Crisis is the mother of prudential norms. The liquidity crisis that non-bank lenders faced in September has given Reserve Bank of India (RBI) reasons enough to propose stricter rules for them. Enter a bunch of liquidity norms that is aimed at fortifying the balance sheets of non-bank lenders. Here are five important implications of the rules:
Making the bad boys be good
To start with, large non-bank lenders already have in place a disciplined liquidity management because they realise its importance. Therefore, the regulator has just made the good habits of strong lenders into industry standard. That way, non-bank lenders that didn’t bother with discipline would have to get their house in order now. It is easy to find these companies because they are mainly the ones that were worst affected by liquidity crunch in September.
But the flip side is that non-bank lenders will see their spreads narrow at least a bit.
No ease of borrowing
The proposed rules that mandate non-bank lenders to keep liquidity coverage ratio would shave off some margin. Since non-banks will have to keep high quality liquidity assets (HQLA) either in cash or government bonds, their interest earnings will reduce to that extent. Lenders with high gap between assets and liabilities would be affected more, according to global brokerage firm Jefferies India Pvt Ltd. But the price of safety is anyway cheaper than that of accidents and non-banks only need to look at the liquidity crisis of September to know.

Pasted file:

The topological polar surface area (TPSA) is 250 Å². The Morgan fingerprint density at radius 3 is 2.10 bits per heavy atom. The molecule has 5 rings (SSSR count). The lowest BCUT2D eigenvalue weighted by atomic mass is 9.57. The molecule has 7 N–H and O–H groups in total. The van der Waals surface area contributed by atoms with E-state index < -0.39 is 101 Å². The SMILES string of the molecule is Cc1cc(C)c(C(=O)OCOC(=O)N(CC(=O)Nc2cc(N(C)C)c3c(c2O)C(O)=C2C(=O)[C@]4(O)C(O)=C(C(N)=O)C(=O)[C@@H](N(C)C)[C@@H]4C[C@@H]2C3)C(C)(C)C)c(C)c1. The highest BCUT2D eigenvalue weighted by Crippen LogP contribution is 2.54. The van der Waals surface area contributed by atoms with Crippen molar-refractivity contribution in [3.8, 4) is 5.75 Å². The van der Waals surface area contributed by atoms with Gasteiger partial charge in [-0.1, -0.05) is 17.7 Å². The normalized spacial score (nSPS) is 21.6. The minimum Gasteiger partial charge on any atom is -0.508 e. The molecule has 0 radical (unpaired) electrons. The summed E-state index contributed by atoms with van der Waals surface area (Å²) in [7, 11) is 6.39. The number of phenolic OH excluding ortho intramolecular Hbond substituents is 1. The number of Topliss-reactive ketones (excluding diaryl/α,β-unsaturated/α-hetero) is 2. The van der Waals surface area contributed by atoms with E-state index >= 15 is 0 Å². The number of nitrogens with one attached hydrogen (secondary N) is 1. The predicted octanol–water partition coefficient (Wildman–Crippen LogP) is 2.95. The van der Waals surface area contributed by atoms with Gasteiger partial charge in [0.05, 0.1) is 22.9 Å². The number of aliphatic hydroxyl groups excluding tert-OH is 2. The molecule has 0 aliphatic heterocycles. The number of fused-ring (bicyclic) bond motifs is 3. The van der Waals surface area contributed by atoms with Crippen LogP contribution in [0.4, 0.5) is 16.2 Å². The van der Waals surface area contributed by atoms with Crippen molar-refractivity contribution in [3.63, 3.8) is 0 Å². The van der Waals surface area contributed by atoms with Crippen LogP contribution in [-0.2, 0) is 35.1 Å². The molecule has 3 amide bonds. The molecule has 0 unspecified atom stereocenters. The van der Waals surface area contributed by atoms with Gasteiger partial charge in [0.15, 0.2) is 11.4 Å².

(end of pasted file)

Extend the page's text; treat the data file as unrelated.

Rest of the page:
One more buyer for government bonds
This is perhaps the best outcome of these proposed rules for non-banks. RBI has successfully created another set of captive investors of government bonds. The sovereign bond market needs a larger set of investors to add more depth to it. Non-bank lenders with good balance sheets are the best buyers the government can seek.
More time to get in line
To its credit, the regulator has given enough time to non-bank lenders to maintain liquidity coverage ratio just like it gave banks to do so. Non-bank lenders will have four years starting April 2020 to shore up liquidity coverage ratio to 100% gradually. That said, the impact on earnings cannot be muted.
No place to hide
RBI has asked for more disclosures on liquidity position from non-bank lenders. The regulator has also indicated it would supervise non-banks more closely. This has been the main demand of investors as more information is always helpful in dispelling worries.